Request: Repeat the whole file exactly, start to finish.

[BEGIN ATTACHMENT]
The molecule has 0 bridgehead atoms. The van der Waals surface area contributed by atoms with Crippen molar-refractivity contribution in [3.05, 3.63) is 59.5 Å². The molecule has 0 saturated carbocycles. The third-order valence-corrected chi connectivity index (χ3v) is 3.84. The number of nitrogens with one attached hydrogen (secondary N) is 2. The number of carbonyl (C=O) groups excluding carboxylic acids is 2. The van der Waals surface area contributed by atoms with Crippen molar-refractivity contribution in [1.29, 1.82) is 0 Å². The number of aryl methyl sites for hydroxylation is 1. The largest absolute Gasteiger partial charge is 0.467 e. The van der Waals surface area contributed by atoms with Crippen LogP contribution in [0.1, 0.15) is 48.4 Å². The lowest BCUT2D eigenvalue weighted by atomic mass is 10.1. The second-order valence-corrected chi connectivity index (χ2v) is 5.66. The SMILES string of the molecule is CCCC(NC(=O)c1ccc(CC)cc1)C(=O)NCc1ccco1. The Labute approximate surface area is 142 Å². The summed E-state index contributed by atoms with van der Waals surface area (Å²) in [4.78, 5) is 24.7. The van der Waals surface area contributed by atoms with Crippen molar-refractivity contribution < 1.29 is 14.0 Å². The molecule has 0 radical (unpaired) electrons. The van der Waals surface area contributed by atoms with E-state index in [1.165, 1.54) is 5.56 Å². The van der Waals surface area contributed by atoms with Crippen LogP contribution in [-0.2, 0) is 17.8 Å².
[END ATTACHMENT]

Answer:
The molecule has 0 bridgehead atoms. The van der Waals surface area contributed by atoms with Crippen molar-refractivity contribution in [3.05, 3.63) is 59.5 Å². The molecule has 0 saturated carbocycles. The third-order valence-corrected chi connectivity index (χ3v) is 3.84. The number of nitrogens with one attached hydrogen (secondary N) is 2. The number of carbonyl (C=O) groups excluding carboxylic acids is 2. The van der Waals surface area contributed by atoms with Crippen molar-refractivity contribution in [1.29, 1.82) is 0 Å². The number of aryl methyl sites for hydroxylation is 1. The largest absolute Gasteiger partial charge is 0.467 e. The van der Waals surface area contributed by atoms with Crippen LogP contribution in [0.1, 0.15) is 48.4 Å². The lowest BCUT2D eigenvalue weighted by atomic mass is 10.1. The second-order valence-corrected chi connectivity index (χ2v) is 5.66. The SMILES string of the molecule is CCCC(NC(=O)c1ccc(CC)cc1)C(=O)NCc1ccco1. The Labute approximate surface area is 142 Å². The summed E-state index contributed by atoms with van der Waals surface area (Å²) in [4.78, 5) is 24.7. The van der Waals surface area contributed by atoms with Crippen molar-refractivity contribution < 1.29 is 14.0 Å². The molecule has 0 radical (unpaired) electrons. The van der Waals surface area contributed by atoms with E-state index in [1.165, 1.54) is 5.56 Å². The van der Waals surface area contributed by atoms with Crippen LogP contribution in [-0.2, 0) is 17.8 Å².